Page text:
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E04391: A now lost Greek homily ascribed to John Chrysostom refers to the feast of the apostles *Peter (S00036), *James (the son of Zebedee, S00108), and *John (S00042), most probably delivered on their feast in late December. It is quoted by Eustratius of Constantinople, in his tract On the State of the Souls after Death, written at Constantinople, in 582/602.

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posted on 2017-11-20, 00:00 authored by erizos
Eustratius of Constantinople, On the State of the Souls after Death (CPG 7522), 1572-1580

Quoting John Chrysostom, On Peter, James, and John (dubious) (CPG 4495 [20])

Διδάσκει δὲ περὶ τῶν αὐτῶν πάλιν ὁ αὐτὸς φωστὴρ τοιαῦτα ἐν τῷ λόγῳ τῷ ἐπιγεγραμμένῳ «Εἰς τὴν μνήμην τῶν ἁγίων ἀποστόλων Πέτρου καὶ Ἰακώβου καὶ Ἰωάννου»—οὗ ἡ ἀρχή· Ἀποστολικὴ πέτρα σήμερον ἡμᾶς ἐσαγήνευσεν—· Τοιούτοις κατορθώμασιν οἱ μακάριοι κοσμηθέντες εἰς τὴν οὐράνιον λῆξιν μετέστησαν, συγχορευταὶ τῶν ἀγγέλων ἐσόμενοι. Τούτους καὶ ἡμεῖς πάσῃ δυνάμει τιμῶμεν, ὡς ἀθλητὰς στεφανίτας, ὡς πολεμάρχας τῆς ἀληθείας, ὡς κυβερνήτας τοῦ ναυαγίου τῆς ἁμαρτίας ἐκσώζοντας, ὡς κοινοὺς τοῦ γένους ἡμῶν ἰατρούς, ὡς εὐεργέτας τῆς οἰκουμένης, ὡς φέροντας ἐπὶ τοῦ σώματος τὰ στίγματα τοῦ Χριστοῦ.

‘The same luminary [Chrysostom] instructs us about the same matters in his sermon On the memory of the apostles Peter, James, and John — the starting phrase of which is “An apostolic rock has caught us today in its nets”. [The quotation seems to be derived from the middle or end of the homily] “The blessed men were honoured with such achievements and moved towards their heavenly end, in order to join the choruses of the angels. It is them that we honour with all our strength today, as victorious champions, leaders of the fight for truth, helmsmen saving us from the wreck of sin, common physicians of our race, and benefactors of the world, bearing the wounds of Christ on their bodies."’

Text: van Deun 2006. Translation: E. Rizos.


Evidence ID


Saint Name

Peter the Apostle : S00036 James, the Apostle, son of Zebedee : S00108 John, the Apostle and Evangelist : S00042

Saint Name in Source

Πέτρος Ἰάκωβος Ἰωάννης

Type of Evidence

Literary - Theological works Literary - Sermons/Homilies


  • Greek

Evidence not before


Evidence not after


Activity not before


Activity not after


Place of Evidence - Region

Constantinople and region

Place of Evidence - City, village, etc


Place of evidence - City name in other Language(s)

Constantinople Constantinople Κωνσταντινούπολις Konstantinoupolis Constantinopolis Constantinople Istanbul

Major author/Major anonymous work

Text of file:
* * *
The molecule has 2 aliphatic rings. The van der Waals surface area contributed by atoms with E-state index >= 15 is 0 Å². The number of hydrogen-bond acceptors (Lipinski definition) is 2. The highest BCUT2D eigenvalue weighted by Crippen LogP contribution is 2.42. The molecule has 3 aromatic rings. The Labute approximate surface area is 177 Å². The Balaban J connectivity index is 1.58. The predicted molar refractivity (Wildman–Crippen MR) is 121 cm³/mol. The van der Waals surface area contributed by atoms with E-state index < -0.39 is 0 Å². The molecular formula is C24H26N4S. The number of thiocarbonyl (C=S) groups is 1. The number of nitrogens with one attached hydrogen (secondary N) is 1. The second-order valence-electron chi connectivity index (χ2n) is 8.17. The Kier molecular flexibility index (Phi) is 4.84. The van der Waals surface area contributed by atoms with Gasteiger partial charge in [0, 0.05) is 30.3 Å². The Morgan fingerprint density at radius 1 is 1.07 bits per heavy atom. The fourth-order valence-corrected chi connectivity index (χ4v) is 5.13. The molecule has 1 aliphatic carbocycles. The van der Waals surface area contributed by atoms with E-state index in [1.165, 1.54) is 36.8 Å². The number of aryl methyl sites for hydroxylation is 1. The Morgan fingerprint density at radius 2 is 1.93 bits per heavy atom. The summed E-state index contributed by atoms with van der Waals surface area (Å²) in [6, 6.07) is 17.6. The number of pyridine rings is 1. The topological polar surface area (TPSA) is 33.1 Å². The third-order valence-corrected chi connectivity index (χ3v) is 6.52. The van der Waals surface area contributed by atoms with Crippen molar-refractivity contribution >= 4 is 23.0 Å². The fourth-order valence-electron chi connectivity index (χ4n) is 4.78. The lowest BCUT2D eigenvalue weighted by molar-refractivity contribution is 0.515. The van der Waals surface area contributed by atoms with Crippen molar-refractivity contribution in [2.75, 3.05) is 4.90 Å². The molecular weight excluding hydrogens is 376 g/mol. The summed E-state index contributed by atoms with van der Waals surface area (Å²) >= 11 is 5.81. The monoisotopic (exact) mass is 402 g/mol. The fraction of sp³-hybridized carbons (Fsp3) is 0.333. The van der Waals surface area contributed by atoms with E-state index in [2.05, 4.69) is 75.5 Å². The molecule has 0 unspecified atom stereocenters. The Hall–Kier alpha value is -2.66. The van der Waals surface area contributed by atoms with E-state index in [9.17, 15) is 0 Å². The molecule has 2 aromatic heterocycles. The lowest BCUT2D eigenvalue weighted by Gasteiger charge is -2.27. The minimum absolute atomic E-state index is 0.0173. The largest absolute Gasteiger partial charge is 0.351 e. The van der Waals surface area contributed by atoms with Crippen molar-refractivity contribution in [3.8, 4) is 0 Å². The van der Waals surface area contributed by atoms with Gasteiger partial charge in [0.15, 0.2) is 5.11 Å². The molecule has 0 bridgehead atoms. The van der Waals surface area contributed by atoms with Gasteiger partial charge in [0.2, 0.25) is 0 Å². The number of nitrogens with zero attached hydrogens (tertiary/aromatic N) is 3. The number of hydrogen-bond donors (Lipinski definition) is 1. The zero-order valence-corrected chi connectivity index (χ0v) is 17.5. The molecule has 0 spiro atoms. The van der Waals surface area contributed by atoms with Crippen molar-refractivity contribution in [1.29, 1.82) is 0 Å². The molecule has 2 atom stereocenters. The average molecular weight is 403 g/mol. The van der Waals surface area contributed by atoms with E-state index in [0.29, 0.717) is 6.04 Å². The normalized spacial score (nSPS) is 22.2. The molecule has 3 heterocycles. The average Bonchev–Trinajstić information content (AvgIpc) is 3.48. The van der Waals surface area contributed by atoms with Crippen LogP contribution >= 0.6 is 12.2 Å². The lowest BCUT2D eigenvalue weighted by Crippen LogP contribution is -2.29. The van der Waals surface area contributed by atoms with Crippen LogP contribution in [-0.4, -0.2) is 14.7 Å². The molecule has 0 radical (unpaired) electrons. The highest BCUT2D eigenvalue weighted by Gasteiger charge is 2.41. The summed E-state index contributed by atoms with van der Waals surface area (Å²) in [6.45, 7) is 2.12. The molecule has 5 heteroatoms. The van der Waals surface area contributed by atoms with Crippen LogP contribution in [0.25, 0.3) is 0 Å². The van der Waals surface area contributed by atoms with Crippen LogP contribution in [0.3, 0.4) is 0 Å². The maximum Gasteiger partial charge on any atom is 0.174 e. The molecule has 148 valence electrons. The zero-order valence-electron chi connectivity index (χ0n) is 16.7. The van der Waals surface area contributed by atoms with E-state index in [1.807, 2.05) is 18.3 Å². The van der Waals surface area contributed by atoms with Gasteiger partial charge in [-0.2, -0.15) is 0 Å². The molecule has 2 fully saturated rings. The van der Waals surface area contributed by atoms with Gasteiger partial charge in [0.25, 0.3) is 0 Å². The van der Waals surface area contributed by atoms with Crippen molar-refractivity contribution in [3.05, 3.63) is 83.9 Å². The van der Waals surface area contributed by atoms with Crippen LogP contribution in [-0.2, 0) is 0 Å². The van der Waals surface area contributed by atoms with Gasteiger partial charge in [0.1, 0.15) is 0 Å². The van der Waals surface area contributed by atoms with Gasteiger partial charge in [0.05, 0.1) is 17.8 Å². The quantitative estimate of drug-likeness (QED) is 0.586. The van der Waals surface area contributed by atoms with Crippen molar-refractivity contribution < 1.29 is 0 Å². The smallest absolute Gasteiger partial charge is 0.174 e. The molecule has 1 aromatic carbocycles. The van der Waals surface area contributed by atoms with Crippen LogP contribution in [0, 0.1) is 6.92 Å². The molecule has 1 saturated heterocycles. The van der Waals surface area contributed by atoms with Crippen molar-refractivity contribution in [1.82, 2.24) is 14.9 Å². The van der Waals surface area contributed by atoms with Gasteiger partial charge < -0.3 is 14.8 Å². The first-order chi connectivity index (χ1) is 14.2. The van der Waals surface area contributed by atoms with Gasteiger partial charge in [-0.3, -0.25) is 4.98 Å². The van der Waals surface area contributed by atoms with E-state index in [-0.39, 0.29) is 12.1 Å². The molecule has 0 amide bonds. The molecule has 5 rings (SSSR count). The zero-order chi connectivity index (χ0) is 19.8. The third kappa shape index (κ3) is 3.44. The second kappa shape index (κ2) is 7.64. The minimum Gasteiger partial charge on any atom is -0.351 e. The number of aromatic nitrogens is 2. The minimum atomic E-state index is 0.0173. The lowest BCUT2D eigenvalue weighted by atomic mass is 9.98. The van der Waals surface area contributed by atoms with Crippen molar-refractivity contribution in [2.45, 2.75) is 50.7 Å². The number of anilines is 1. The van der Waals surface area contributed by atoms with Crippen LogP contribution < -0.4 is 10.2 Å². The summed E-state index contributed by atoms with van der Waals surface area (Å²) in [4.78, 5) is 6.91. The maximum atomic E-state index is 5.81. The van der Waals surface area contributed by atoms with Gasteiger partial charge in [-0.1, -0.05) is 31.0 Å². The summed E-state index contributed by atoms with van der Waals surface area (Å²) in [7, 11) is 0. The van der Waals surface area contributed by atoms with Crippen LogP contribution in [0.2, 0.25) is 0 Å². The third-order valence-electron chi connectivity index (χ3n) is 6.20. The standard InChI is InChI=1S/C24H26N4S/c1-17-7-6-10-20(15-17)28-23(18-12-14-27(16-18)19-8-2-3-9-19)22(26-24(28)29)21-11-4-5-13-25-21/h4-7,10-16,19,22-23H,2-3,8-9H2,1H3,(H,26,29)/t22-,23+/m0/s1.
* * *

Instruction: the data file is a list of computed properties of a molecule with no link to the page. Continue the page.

Eustratius of Constantinople

Cult activities - Liturgical Activity

  • Service for the Saint

Cult activities - Festivals

  • Saint’s feast

Cult activities - Non Liturgical Practices and Customs

Transmission, copying and reading saint-related texts


Eustratius (born in Melitene in the early to mid 6th century, ob. after 602) was a priest of the Hagia Sophia in Constantinople, and disciple of Eutychius, Patriarch of Constantinople in 552-565 and 577-582. In 565-577, he accompanied his master into exile in Amasea, and returned with him to Constantinople, staying in his service until Eutychius’ death in 582. He is the author of three works, the Life of *Eutychius of Constantinople (E03093), a Life of *Golinduch (E###), and the tract On the State of the Souls after Death. Dating from after 582, On the State of the Souls after Death is preserved in five manuscripts: This quotation is the only testimony for this lost homily, which is attributed by the author to Chrysostom.


For a discussion of Eustratius' tract On the State of the Souls, see E04192. Only attested through Eustratius’ quotation, this homily appears to be misattributed to its purported author, as it follows the Byzantine rhythmic style, which was unknown to Chrysostom. It refers to a festival of the apostles, celebrated in the East in late December. The feasts of the four apostles Peter, James, John, and Paul, following that of the Protomartyr Stephen, seem to have been an important part of Christmastide in the 4th century (for a discussion of the feast of Stephen and its connection with Christmas, see E01830). Their order seems to have been liable to local variations: the Syriac Martyrology records John and James on 27, and Peter and Paul on 28 December; the Hieronymian Martyrology records John and James on 27, but omits Peter and Paul, for whom it records their Roman feast six months later, on 29 June. Gregory of Nyssa in his Second Encomium on Stephen seems to suggest that his church celebrated Peter, James, and John together, perhaps on 27 December (E01831). The pseudo-Chrysostomic homily quoted by Eustratius apparently refers to the same festival. For a discussion of the apostolic feasts of late December, see E01808, E01831, E01960, and Voicu 2002.


Text: Deun, P. van, Eustratii Presbyteri Constantinopolitani De statu animarum post mortem (CPG 7522) (Corpus Christianorum Series Graeca 60; Turnhout: Brepols, 2006). Translation and commentary: Demos, L., "The Cult of the Saints and its Christological Foundations in Eustratios of Constantinople’s De statu animarum post mortem," Doctor of Theology Thesis, Harvard University, 2010. Further reading: Voicu, S.J., "Feste di apostoli a la fine di Dicembre," Studi sull’ Oriente Cristiano 8.2 (2002), 47-77.

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    Evidence -  The Cult of Saints in Late Antiquity



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